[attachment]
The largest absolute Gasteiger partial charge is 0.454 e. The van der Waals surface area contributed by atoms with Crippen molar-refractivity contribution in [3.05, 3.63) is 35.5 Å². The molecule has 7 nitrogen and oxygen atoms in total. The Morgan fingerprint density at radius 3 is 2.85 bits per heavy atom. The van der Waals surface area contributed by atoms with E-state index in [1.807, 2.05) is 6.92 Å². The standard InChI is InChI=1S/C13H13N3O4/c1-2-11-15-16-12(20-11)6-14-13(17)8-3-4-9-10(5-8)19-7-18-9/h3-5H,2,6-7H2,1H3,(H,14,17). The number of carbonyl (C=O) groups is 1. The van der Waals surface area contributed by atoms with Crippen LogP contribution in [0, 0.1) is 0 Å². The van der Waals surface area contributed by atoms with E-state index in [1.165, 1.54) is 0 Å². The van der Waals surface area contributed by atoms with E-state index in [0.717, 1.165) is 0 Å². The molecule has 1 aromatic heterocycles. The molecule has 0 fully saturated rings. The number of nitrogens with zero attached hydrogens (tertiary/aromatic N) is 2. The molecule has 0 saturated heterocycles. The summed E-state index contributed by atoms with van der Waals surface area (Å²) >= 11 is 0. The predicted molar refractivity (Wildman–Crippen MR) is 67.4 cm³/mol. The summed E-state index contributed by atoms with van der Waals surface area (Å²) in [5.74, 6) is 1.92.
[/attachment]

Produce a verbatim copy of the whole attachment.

The largest absolute Gasteiger partial charge is 0.454 e. The van der Waals surface area contributed by atoms with Crippen molar-refractivity contribution in [3.05, 3.63) is 35.5 Å². The molecule has 7 nitrogen and oxygen atoms in total. The Morgan fingerprint density at radius 3 is 2.85 bits per heavy atom. The van der Waals surface area contributed by atoms with E-state index in [1.807, 2.05) is 6.92 Å². The standard InChI is InChI=1S/C13H13N3O4/c1-2-11-15-16-12(20-11)6-14-13(17)8-3-4-9-10(5-8)19-7-18-9/h3-5H,2,6-7H2,1H3,(H,14,17). The number of carbonyl (C=O) groups is 1. The van der Waals surface area contributed by atoms with Crippen LogP contribution in [0, 0.1) is 0 Å². The van der Waals surface area contributed by atoms with E-state index in [1.165, 1.54) is 0 Å². The van der Waals surface area contributed by atoms with E-state index in [0.717, 1.165) is 0 Å². The molecule has 1 aromatic heterocycles. The molecule has 0 fully saturated rings. The number of nitrogens with zero attached hydrogens (tertiary/aromatic N) is 2. The molecule has 0 saturated heterocycles. The summed E-state index contributed by atoms with van der Waals surface area (Å²) >= 11 is 0. The predicted molar refractivity (Wildman–Crippen MR) is 67.4 cm³/mol. The summed E-state index contributed by atoms with van der Waals surface area (Å²) in [5.74, 6) is 1.92.